Nisan is a month rich with holidays and traditions. Pesach, for our Christian neighbors and loved ones, is the time of Easter – the crucifixion and death of their Lord and Messiah. At the same, he resurrects and comes back to life. This month is colored with symbolism and meaning – birth and rebirth, spring and death, end and beginning. All of these are mixed together as our keys open our hearts and mouths, towards all that these days have to offer us.

A Month of Shouting

Reb Nachman, who was also born in this month, teaches that it is a month of shouting – like Pesach is. These energies can also be experienced in the dates we choose to remember in this month: the Warsaw Ghetto Uprising and the Zwetschgen Taanit (which refers to a 1699 uprising against Jews in which at least one Jewish resident was forced to defend himself by hurtling plums at the mob)  – read more about them in the Ma’agal calendar. This month’s artwork, by Stuart Acker Holt, resembles the feeling of wonder and curiosity which is the heart of the magic of this time. Nature is slowly reborn, flourishes and gives new life to those who died and are reborn. May we stand with open arms towards the skies, curious eyes in all directions, mouthing awe with the beauty of all that is happening around us.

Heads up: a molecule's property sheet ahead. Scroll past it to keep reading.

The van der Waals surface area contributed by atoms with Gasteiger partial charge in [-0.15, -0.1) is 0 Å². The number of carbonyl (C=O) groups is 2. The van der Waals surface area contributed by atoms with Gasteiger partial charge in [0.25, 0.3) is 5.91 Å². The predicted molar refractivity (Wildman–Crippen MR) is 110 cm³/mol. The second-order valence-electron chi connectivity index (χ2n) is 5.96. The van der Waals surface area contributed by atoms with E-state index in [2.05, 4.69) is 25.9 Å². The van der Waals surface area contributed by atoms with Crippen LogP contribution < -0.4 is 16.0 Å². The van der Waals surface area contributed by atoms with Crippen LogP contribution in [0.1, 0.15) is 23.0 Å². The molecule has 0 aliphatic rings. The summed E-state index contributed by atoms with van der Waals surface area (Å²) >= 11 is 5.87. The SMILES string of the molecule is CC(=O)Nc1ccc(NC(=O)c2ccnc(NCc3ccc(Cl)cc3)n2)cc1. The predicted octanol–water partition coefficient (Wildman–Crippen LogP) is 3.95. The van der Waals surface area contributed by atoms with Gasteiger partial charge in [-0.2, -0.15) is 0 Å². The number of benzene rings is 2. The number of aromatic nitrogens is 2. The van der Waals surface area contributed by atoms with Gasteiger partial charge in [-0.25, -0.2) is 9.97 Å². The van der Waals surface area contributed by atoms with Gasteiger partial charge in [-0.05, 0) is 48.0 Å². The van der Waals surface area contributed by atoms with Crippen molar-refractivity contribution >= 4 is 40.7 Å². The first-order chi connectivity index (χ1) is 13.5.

About the Illustration

Stuart Acker Holt writes:

This is the month of miracles. It is the month in which life returns to the natural world. The beginning of a cycle and marker of the passing of time. An unmovable pattern that provides strength as we age within a volatile wordl. My starting point with this image was the idea that all living things are imbued with untold possibility in the month of Nisan. A freshly harvested field of corn with a centuries old wall, connecting the human and geological history within its bricks. This is the backdrop representing the duality of time passing and time repeating. I juxtaposed this backdrop with the children in the field in the foreground, a suggestion of the unknowable stories within and between them. The composition is intended to inspire curiosity, the essential ingredient which gives magic its wonder in our world.


Adar: My Own Private Purim

When is Purim in 2023? March 6. That's when.

Celebrate!